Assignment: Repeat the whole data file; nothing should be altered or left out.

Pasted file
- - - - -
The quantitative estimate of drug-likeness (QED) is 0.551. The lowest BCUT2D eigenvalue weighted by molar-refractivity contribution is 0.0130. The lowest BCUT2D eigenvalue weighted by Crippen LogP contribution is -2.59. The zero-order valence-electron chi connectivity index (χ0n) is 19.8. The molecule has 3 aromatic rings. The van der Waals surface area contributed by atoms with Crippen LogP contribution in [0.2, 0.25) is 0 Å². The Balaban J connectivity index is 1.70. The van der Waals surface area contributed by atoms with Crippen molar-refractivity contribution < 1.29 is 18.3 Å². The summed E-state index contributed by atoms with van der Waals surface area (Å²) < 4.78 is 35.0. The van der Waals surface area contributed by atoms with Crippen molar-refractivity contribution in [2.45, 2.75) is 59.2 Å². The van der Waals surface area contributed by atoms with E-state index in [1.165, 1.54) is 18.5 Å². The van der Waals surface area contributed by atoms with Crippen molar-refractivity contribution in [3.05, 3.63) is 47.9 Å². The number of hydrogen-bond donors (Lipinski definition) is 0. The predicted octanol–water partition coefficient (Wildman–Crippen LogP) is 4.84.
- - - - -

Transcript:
The quantitative estimate of drug-likeness (QED) is 0.551. The lowest BCUT2D eigenvalue weighted by molar-refractivity contribution is 0.0130. The lowest BCUT2D eigenvalue weighted by Crippen LogP contribution is -2.59. The zero-order valence-electron chi connectivity index (χ0n) is 19.8. The molecule has 3 aromatic rings. The van der Waals surface area contributed by atoms with Crippen LogP contribution in [0.2, 0.25) is 0 Å². The Balaban J connectivity index is 1.70. The van der Waals surface area contributed by atoms with Crippen molar-refractivity contribution < 1.29 is 18.3 Å². The summed E-state index contributed by atoms with van der Waals surface area (Å²) < 4.78 is 35.0. The van der Waals surface area contributed by atoms with Crippen molar-refractivity contribution in [2.45, 2.75) is 59.2 Å². The van der Waals surface area contributed by atoms with E-state index in [1.165, 1.54) is 18.5 Å². The van der Waals surface area contributed by atoms with Crippen molar-refractivity contribution in [3.05, 3.63) is 47.9 Å². The number of hydrogen-bond donors (Lipinski definition) is 0. The predicted octanol–water partition coefficient (Wildman–Crippen LogP) is 4.84.